A NORTH-EAST police officer landed a part in this year's biggest feature films after retiring to a life on the screen.

Graeme Smiles, 50, from Stockton, who served as a police officer for 25 years and worked in various roles at Cleveland Police, bagged himself a credited role in the recently released Downton Abbey.

In September 2018 Mr Smiles was selected to play the King’s Equerry (personal assistant) owing to his "unique" ability to ride horses, which he mastered when he joined the force’s mounted unit in the 1990s.

He said: “I got the role because I look like a soldier. It sounds funny but it takes much more than putting on just a uniform.

“Having that career behind you really helps, people get into a lot of productions because of what they did in a previous career.”

Darlington and Stockton Times:

Mr Smiles has appeared on ITV's Vera, which is filmed in the North-East

Since retiring to a life on screen four years ago in 2015, the former police officer has secured background roles in hugely successful British and American films, including Mary Poppins Returns, Fantastic Beasts: The Crimes of Grindelwald, Rocketman, Peterloo, Angel Has Fallen and Holmes at Watson.

He has also played background roles in recent TV series' ITV’s Vera, the BBC’s Collateral and Poldark.

Back in the region, Mr Smiles also reenacted the 13th century Bishop of Durham, Antony Bek, and York Emperor Constantine at the first performance of Bishop Auckland's Kynren, where he returned for a further two years.

Darlington and Stockton Times:

He starred in Kyren's first season at Bishop Auckland

Mr Smiles said: “For years I was a policeman which is how and where I learned to ride a horse – when I finished, I thought about doing some TV and Film stuff.

“In the force I tried CID, and thought it wasn’t for me and then in 1997 I became an officer in the mounted section – I just came to the end of my time at the force when I qualified for my pension.”

Debating what he wanted to do with his spare time, Mr Smiles signed up to an agency, focussing on placing ex-service men and women into on-screen TV and Film work.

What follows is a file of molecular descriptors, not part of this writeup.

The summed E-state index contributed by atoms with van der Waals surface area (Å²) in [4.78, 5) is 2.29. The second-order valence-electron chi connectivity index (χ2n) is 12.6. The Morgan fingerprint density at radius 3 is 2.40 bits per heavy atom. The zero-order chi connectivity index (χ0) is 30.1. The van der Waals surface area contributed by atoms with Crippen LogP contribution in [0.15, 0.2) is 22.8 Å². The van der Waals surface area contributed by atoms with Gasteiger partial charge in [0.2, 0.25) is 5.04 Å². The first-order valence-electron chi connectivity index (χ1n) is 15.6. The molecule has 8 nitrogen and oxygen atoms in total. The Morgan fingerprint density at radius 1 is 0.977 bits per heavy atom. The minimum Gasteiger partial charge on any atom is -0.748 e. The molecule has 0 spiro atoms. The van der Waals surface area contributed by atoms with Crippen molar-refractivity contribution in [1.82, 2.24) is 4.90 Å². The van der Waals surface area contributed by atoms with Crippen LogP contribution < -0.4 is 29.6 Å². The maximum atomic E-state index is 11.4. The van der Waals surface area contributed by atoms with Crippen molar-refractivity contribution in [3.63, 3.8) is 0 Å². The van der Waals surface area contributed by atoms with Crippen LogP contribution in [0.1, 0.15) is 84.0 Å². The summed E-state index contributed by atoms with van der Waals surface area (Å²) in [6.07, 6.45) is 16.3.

He said: “Services to Film were looking for someone who take part in a major feature film and could ride a horse and look the part.

“I had to create a self-made film to let them see me in action, and they’d thought ‘we’ll go for that’ – I went down for an assessment and then it was only when I turned up for filming, I realised what a big part it was.”

Darlington and Stockton Times:

Highclere Castle, which was used in both the TV and Film versions of Downton Abbey

Mr Smiles said filming the scenes, he was involved in, took just several days to complete.

He said Downton Abbey returns to many of the iconic locations that viewers of the ITV series will recognise.

He said: “We spent the first day at Lacock Abbey in Wiltshire and then onto Highclere Castle, where it is set. It took around two weeks to finish.”

Mr Smiles claimed it was rare for someone from the North-East to have been selected the Downton Abbey role, because of the nature of the industry.

He said: “Of all the people who do background acting, there’s just two that I know of who are from the North-East out of about 1,000 people at the agency – the industry is huge down South.”

Despite the industry’s popularity in the South of England, Mr Smiles said he would continue to live in Stockton for as long as he could.

  • Downton Abbey will remain in cinemas for the next few weeks.